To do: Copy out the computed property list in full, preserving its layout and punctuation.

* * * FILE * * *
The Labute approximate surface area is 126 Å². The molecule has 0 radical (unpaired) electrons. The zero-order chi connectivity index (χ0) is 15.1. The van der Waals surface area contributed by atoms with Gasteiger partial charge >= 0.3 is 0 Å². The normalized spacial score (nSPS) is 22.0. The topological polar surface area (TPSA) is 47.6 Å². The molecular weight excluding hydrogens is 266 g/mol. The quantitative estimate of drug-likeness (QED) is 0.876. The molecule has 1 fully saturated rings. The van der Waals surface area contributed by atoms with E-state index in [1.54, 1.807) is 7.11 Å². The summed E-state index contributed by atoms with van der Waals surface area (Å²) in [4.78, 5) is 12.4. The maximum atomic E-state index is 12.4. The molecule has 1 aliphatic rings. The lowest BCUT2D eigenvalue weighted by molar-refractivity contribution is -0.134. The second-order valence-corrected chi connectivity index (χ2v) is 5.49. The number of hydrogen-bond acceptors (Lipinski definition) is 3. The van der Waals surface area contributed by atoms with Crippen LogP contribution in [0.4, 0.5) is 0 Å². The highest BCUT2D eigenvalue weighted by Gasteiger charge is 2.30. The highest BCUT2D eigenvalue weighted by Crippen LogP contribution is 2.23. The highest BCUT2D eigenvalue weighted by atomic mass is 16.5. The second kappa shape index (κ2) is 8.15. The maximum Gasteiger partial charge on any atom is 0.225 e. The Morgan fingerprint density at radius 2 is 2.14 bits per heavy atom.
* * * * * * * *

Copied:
The Labute approximate surface area is 126 Å². The molecule has 0 radical (unpaired) electrons. The zero-order chi connectivity index (χ0) is 15.1. The van der Waals surface area contributed by atoms with Gasteiger partial charge >= 0.3 is 0 Å². The normalized spacial score (nSPS) is 22.0. The topological polar surface area (TPSA) is 47.6 Å². The molecular weight excluding hydrogens is 266 g/mol. The quantitative estimate of drug-likeness (QED) is 0.876. The molecule has 1 fully saturated rings. The van der Waals surface area contributed by atoms with E-state index in [1.54, 1.807) is 7.11 Å². The summed E-state index contributed by atoms with van der Waals surface area (Å²) in [4.78, 5) is 12.4. The maximum atomic E-state index is 12.4. The molecule has 1 aliphatic rings. The lowest BCUT2D eigenvalue weighted by molar-refractivity contribution is -0.134. The second-order valence-corrected chi connectivity index (χ2v) is 5.49. The number of hydrogen-bond acceptors (Lipinski definition) is 3. The van der Waals surface area contributed by atoms with Crippen LogP contribution in [0.4, 0.5) is 0 Å². The highest BCUT2D eigenvalue weighted by Gasteiger charge is 2.30. The highest BCUT2D eigenvalue weighted by Crippen LogP contribution is 2.23. The highest BCUT2D eigenvalue weighted by atomic mass is 16.5. The second kappa shape index (κ2) is 8.15. The maximum Gasteiger partial charge on any atom is 0.225 e. The Morgan fingerprint density at radius 2 is 2.14 bits per heavy atom.